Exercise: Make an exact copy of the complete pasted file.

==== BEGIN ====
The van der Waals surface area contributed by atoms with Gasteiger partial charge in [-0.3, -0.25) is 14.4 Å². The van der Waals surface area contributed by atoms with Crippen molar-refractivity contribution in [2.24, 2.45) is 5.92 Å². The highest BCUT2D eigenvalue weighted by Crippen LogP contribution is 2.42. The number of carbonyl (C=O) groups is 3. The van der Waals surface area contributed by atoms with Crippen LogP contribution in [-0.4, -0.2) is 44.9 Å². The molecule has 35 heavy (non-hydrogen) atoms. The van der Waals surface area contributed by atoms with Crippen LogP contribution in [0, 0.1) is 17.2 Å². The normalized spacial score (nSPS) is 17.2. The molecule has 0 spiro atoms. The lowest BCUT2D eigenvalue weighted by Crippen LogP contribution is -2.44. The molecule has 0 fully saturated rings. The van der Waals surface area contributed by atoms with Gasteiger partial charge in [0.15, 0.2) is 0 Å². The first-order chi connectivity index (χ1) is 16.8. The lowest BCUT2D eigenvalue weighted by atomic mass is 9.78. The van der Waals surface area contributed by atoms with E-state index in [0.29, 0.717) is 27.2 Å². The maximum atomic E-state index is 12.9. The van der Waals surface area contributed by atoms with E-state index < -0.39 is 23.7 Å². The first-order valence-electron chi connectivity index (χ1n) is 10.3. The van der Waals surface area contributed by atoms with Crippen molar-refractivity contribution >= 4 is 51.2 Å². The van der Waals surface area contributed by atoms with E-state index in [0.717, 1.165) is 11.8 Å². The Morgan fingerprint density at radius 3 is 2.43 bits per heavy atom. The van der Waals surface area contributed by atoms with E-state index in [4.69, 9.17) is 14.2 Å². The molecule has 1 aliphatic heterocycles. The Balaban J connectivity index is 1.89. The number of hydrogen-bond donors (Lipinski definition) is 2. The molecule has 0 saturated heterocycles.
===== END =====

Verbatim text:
The van der Waals surface area contributed by atoms with Gasteiger partial charge in [-0.3, -0.25) is 14.4 Å². The van der Waals surface area contributed by atoms with Crippen molar-refractivity contribution in [2.24, 2.45) is 5.92 Å². The highest BCUT2D eigenvalue weighted by Crippen LogP contribution is 2.42. The number of carbonyl (C=O) groups is 3. The van der Waals surface area contributed by atoms with Crippen LogP contribution in [-0.4, -0.2) is 44.9 Å². The molecule has 35 heavy (non-hydrogen) atoms. The van der Waals surface area contributed by atoms with Crippen LogP contribution in [0, 0.1) is 17.2 Å². The normalized spacial score (nSPS) is 17.2. The molecule has 0 spiro atoms. The lowest BCUT2D eigenvalue weighted by Crippen LogP contribution is -2.44. The molecule has 0 fully saturated rings. The van der Waals surface area contributed by atoms with Gasteiger partial charge in [0.15, 0.2) is 0 Å². The first-order chi connectivity index (χ1) is 16.8. The lowest BCUT2D eigenvalue weighted by atomic mass is 9.78. The van der Waals surface area contributed by atoms with E-state index in [0.29, 0.717) is 27.2 Å². The maximum atomic E-state index is 12.9. The van der Waals surface area contributed by atoms with E-state index < -0.39 is 23.7 Å². The first-order valence-electron chi connectivity index (χ1n) is 10.3. The van der Waals surface area contributed by atoms with Crippen molar-refractivity contribution >= 4 is 51.2 Å². The van der Waals surface area contributed by atoms with E-state index in [0.717, 1.165) is 11.8 Å². The Morgan fingerprint density at radius 3 is 2.43 bits per heavy atom. The van der Waals surface area contributed by atoms with E-state index in [4.69, 9.17) is 14.2 Å². The molecule has 1 aliphatic heterocycles. The Balaban J connectivity index is 1.89. The number of hydrogen-bond donors (Lipinski definition) is 2. The molecule has 0 saturated heterocycles.